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Why tougher times lie ahead

Rick Newman

President Trump, as everybody knows, wants to “make America great again.” By some measures—a booming stock market, a steadily improving economy, millions of new jobs during the last couple of years—America is already making itself great again.

But these improvements, whether real or promised, may be illusory, if economist Tyler Cowen turns out to be right. In his new book, “The Complacent Class: The Self-Defeating Quest for the American Dream,” Cowen argues that Americans have become so risk-averse during the last several decades that they’ve forfeited the economic dynamism that made the United States a powerhouse and consigned themselves to lackluster futures.

“We’re seeing an America that is stuck, and in some parts of the country it’s moving backwards,” Cowen tells Yahoo Finance in the video above. “When it’s harder to gain and move ahead, people have this mentality of entrenching themselves. There will be a Great Reckoning coming, and part of that has already arrived.”

It’s well-known that the US economy is more stagnant than it used to be, with slower growth that has barely averaged 2% per year lately. But economists disagree on what’s causing the slowdown. Globalization? The digital revolution? An aging population? Poor government? All of the above?

Cowen, a professor at George Mason University in Virginia, adds some socioeconomic factors to the mix. He believes complacency has led Americans to take fewer risks and opt for safety over boldness. That might explain why fewer people move these days, the rate of business startups is down and overall economic growth is weaker.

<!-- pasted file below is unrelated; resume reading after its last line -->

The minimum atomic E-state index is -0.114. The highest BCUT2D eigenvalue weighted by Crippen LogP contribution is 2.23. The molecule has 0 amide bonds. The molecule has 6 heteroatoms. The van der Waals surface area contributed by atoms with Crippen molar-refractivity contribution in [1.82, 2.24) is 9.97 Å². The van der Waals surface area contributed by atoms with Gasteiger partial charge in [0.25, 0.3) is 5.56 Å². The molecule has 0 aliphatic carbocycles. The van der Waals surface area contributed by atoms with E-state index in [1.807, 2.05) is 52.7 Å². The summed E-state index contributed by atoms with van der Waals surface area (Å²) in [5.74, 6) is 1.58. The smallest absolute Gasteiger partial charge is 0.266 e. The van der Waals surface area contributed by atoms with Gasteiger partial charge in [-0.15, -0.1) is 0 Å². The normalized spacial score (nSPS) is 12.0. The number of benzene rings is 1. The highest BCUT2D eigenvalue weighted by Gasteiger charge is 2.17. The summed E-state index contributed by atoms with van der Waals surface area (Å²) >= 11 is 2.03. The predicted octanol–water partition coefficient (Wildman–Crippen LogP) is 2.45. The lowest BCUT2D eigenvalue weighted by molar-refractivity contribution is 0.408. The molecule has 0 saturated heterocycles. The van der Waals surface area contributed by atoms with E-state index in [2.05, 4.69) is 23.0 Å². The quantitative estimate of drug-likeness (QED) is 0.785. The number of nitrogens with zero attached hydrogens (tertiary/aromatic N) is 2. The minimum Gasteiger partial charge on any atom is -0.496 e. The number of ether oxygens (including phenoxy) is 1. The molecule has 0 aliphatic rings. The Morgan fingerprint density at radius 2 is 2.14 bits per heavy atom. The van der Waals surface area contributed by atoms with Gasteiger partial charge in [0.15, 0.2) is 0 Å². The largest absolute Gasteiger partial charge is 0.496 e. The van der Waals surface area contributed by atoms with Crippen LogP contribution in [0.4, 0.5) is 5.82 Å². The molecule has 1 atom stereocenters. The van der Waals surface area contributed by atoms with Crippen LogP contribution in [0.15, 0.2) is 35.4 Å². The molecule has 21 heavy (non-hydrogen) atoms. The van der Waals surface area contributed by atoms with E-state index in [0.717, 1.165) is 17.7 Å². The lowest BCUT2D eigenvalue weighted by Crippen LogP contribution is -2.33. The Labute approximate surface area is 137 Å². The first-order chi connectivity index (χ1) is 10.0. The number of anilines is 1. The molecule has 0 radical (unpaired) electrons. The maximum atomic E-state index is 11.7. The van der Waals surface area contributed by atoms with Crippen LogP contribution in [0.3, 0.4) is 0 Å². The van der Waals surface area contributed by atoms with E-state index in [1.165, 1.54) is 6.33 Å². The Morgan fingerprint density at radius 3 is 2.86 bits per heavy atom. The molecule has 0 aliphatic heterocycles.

Cowen dubs today’s safety-seeking Americans the “complacent class,” which he describes this way: “the growing number of people in our society who accept, welcome, or even enforce a resistance to things new, different or challenging.” This includes wealthy Americans, who want to protect what they have, as well as working-class people who might complain about lack of opportunity but are reluctant to move where there might be better prospects.

Trump undoubtedly tapped into a vein of frustration among Americans fed up with the kind of economic stagnation Cowen documents. But Cowen doesn’t see Trump as a savior. “I think he’s proving to be an ineffective president who isn’t getting much done because of lack of attention to detail,” he says. “For all this talk of change, Trump is just another symbol of complacency.” Trump fulminates about protecting Americans from terrorism, for instance, and claims the government will bring relief to Americans falling behind. But he doesn’t call on Americans to take more risks, show more initiative or make short-term sacrifice for long-term gain.

Where is all this heading? To more economic volatility, the continued displacement of jobs by technology, and even more feckless government, if Cowen is right. But the gloom won’t last forever. “People will be shook out of their complacency by changes and risks that are so big they can’t control them,” Cowen says. “Only then will America somehow find itself once again.”

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Confidential tip line: rickjnewman@yahoo.com

Rick Newman is the author of four books, including Rebounders: How Winners Pivot from Setback to Success. Follow him on Twitter: @rickjnewman